The man who allegedly attacked comedian Dave Chappelle during a show in Los Angeles appeared in court for a bail hearing Tuesday — and a judge denied a request for him to be released on his own recognizance.
Isaiah Lee, 23, appeared in a Los Angeles courtroom, where a judge shot down his public defender’s request for him to be freed and left bail unchanged at $30,000.
The appearance came one week after Lee allegedly tackled Chappelle, 48, on the stage during a comedy show at the Hollywood Bowl while armed with a knife that appeared to be a handgun.
Lee pleaded not guilty to four misdemeanor charges while making his initial court appearance on Friday.
The wannabe rapper’s public defender, Chelsea Padilla, denied Friday that her client ever pulled out the bizarre weapon during the caught-on-camera attack.
Lee, who was roughed up by security, was the lone person hurt during the alleged assault, Padilla said in court Friday.
He was initially arrested for felony assault with a deadly weapon, but was ultimately charged with misdemeanor battery, possessing a deadly weapon with intent to assault, unauthorized access to the stage area during a performance and commission of an act that delays the event or interferes with the performer.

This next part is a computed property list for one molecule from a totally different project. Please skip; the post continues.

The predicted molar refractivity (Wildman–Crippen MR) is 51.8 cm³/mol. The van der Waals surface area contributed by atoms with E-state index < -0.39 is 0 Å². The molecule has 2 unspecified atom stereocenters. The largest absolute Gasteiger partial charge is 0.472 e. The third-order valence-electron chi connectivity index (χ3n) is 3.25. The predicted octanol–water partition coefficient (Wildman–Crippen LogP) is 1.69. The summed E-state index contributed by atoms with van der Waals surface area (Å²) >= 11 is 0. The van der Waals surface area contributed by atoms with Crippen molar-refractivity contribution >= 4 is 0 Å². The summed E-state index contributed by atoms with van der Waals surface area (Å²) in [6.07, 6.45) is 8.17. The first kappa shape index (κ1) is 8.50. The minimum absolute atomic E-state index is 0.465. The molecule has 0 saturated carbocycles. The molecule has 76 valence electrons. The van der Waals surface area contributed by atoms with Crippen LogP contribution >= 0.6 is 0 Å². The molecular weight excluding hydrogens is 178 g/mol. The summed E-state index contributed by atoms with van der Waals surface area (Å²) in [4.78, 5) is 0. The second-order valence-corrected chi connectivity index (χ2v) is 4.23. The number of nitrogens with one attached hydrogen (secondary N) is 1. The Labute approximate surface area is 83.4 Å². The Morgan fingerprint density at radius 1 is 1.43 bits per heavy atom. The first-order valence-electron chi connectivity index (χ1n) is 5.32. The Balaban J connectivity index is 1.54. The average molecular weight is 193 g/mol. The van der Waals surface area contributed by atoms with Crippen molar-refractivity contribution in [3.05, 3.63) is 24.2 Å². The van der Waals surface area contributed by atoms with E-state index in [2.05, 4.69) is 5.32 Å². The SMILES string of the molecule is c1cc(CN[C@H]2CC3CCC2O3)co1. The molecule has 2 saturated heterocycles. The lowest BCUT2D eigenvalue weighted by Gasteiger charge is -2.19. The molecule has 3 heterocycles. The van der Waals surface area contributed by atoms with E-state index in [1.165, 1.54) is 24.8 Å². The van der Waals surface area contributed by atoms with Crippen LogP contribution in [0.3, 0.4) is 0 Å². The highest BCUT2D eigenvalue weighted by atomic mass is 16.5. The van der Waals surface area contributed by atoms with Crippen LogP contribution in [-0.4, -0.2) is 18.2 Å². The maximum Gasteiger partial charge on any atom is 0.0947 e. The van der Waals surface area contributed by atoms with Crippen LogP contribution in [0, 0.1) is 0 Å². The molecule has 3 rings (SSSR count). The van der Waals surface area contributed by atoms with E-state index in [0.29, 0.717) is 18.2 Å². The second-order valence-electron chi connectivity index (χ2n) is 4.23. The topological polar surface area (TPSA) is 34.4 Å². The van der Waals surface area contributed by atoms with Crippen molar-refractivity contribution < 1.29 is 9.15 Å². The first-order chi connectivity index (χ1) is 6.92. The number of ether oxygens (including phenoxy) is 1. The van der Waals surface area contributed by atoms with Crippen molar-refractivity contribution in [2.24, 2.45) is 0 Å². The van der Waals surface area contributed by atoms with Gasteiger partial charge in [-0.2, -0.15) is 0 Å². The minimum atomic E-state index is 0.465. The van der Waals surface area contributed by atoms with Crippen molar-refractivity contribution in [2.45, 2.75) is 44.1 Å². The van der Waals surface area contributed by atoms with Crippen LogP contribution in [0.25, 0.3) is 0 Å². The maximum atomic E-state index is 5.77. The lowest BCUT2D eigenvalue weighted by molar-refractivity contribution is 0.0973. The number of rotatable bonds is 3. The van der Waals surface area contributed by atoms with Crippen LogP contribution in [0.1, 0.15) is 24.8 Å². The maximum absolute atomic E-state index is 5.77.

The charges were filed by the LA City Attorney’s Office after the LA County district attorney handed off the case because it doesn’t prosecute misdemeanor charges in Los Angeles.
Chappelle, meanwhile, said he spoke to Lee backstage after the alleged attack and before he was hauled off by cops, according to the Hollywood Reporter.
Chappelle told the crowd at a secret comedy show that Lee launched into a story about his grandmother being forced out of her Brooklyn neighborhood due to gentrification, the outlet reported.
Lee believed the attack would bring more attention to his grandmother’s situation, said Chappelle, who added he thought Lee appeared to be mentally ill.
Lee’s attorney told a judge Friday that her client, who appeared in court in a padded suicide gown, was receiving mental health services. Judge Wendy Segall ruled Lee’s bail would remain unchanged at $30,000 during the proceeding.
Lee’s older brother, Aaron Lee, has told Rolling Stone that the Brooklyn native had been in and out of homeless shelters for the past decade and struggles with mental illness.